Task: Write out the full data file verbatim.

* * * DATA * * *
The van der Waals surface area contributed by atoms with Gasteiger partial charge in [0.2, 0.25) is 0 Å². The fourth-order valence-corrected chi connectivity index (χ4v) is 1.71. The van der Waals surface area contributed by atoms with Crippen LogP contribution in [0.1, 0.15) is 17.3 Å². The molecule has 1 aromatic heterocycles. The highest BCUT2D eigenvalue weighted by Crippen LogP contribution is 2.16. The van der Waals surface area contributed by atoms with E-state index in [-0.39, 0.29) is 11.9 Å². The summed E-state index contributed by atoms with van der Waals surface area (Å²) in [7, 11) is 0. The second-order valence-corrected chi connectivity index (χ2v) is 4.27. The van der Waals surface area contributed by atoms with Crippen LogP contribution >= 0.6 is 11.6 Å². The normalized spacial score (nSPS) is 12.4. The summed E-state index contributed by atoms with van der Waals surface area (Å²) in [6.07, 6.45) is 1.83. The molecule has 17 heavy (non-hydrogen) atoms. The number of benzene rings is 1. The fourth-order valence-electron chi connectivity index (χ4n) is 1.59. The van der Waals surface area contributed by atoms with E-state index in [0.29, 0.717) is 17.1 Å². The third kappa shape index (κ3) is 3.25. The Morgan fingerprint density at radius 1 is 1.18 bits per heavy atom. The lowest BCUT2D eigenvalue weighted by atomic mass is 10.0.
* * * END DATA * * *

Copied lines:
The van der Waals surface area contributed by atoms with Gasteiger partial charge in [0.2, 0.25) is 0 Å². The fourth-order valence-corrected chi connectivity index (χ4v) is 1.71. The van der Waals surface area contributed by atoms with Crippen LogP contribution in [0.1, 0.15) is 17.3 Å². The molecule has 1 aromatic heterocycles. The highest BCUT2D eigenvalue weighted by Crippen LogP contribution is 2.16. The van der Waals surface area contributed by atoms with E-state index in [-0.39, 0.29) is 11.9 Å². The summed E-state index contributed by atoms with van der Waals surface area (Å²) in [7, 11) is 0. The second-order valence-corrected chi connectivity index (χ2v) is 4.27. The van der Waals surface area contributed by atoms with Crippen LogP contribution >= 0.6 is 11.6 Å². The normalized spacial score (nSPS) is 12.4. The summed E-state index contributed by atoms with van der Waals surface area (Å²) in [6.07, 6.45) is 1.83. The molecule has 17 heavy (non-hydrogen) atoms. The number of benzene rings is 1. The fourth-order valence-electron chi connectivity index (χ4n) is 1.59. The van der Waals surface area contributed by atoms with E-state index in [0.29, 0.717) is 17.1 Å². The third kappa shape index (κ3) is 3.25. The Morgan fingerprint density at radius 1 is 1.18 bits per heavy atom. The lowest BCUT2D eigenvalue weighted by atomic mass is 10.0.